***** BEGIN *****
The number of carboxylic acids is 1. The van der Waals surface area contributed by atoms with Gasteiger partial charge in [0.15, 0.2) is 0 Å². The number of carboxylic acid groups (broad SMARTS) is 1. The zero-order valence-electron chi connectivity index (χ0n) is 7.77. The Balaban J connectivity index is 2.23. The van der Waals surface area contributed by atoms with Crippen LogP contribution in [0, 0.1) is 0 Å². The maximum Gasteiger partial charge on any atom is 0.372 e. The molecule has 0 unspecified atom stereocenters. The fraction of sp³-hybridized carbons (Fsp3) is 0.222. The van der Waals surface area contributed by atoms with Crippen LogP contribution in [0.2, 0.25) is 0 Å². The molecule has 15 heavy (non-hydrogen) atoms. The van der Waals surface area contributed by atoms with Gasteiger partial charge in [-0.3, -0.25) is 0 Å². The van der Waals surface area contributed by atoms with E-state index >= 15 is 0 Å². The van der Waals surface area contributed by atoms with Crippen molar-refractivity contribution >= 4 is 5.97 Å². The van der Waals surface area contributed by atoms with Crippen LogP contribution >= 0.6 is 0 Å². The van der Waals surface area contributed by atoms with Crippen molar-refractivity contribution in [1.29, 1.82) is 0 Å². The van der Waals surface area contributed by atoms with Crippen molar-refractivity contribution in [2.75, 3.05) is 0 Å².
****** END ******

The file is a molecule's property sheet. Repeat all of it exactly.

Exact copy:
The number of carboxylic acids is 1. The van der Waals surface area contributed by atoms with Gasteiger partial charge in [0.15, 0.2) is 0 Å². The number of carboxylic acid groups (broad SMARTS) is 1. The zero-order valence-electron chi connectivity index (χ0n) is 7.77. The Balaban J connectivity index is 2.23. The van der Waals surface area contributed by atoms with Crippen LogP contribution in [0, 0.1) is 0 Å². The maximum Gasteiger partial charge on any atom is 0.372 e. The molecule has 0 unspecified atom stereocenters. The fraction of sp³-hybridized carbons (Fsp3) is 0.222. The van der Waals surface area contributed by atoms with Crippen LogP contribution in [0.2, 0.25) is 0 Å². The molecule has 15 heavy (non-hydrogen) atoms. The van der Waals surface area contributed by atoms with Gasteiger partial charge in [-0.3, -0.25) is 0 Å². The van der Waals surface area contributed by atoms with E-state index >= 15 is 0 Å². The van der Waals surface area contributed by atoms with Crippen molar-refractivity contribution >= 4 is 5.97 Å². The van der Waals surface area contributed by atoms with Crippen LogP contribution >= 0.6 is 0 Å². The van der Waals surface area contributed by atoms with Crippen molar-refractivity contribution in [1.29, 1.82) is 0 Å². The van der Waals surface area contributed by atoms with Crippen molar-refractivity contribution in [2.75, 3.05) is 0 Å².